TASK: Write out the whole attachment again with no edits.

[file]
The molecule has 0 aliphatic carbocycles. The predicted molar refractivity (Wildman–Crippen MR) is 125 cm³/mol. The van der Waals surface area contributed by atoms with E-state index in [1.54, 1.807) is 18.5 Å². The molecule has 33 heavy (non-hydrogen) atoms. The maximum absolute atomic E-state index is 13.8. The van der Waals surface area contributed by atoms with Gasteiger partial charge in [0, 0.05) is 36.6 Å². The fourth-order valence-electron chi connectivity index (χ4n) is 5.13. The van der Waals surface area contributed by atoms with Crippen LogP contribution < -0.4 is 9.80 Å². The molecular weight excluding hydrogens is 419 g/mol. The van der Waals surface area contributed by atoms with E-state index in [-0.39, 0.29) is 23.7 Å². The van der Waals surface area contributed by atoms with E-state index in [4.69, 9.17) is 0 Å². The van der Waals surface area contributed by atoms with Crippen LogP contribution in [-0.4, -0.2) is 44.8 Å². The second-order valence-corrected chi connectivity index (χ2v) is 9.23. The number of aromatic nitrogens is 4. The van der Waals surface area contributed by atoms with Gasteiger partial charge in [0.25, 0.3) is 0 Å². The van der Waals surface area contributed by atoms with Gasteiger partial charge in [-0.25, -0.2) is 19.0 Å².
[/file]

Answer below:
The molecule has 0 aliphatic carbocycles. The predicted molar refractivity (Wildman–Crippen MR) is 125 cm³/mol. The van der Waals surface area contributed by atoms with E-state index in [1.54, 1.807) is 18.5 Å². The molecule has 33 heavy (non-hydrogen) atoms. The maximum absolute atomic E-state index is 13.8. The van der Waals surface area contributed by atoms with Gasteiger partial charge in [0, 0.05) is 36.6 Å². The fourth-order valence-electron chi connectivity index (χ4n) is 5.13. The van der Waals surface area contributed by atoms with Crippen LogP contribution < -0.4 is 9.80 Å². The molecular weight excluding hydrogens is 419 g/mol. The van der Waals surface area contributed by atoms with E-state index in [-0.39, 0.29) is 23.7 Å². The van der Waals surface area contributed by atoms with E-state index in [4.69, 9.17) is 0 Å². The van der Waals surface area contributed by atoms with Crippen LogP contribution in [-0.4, -0.2) is 44.8 Å². The second-order valence-corrected chi connectivity index (χ2v) is 9.23. The number of aromatic nitrogens is 4. The van der Waals surface area contributed by atoms with Gasteiger partial charge in [0.25, 0.3) is 0 Å². The van der Waals surface area contributed by atoms with Gasteiger partial charge in [-0.25, -0.2) is 19.0 Å².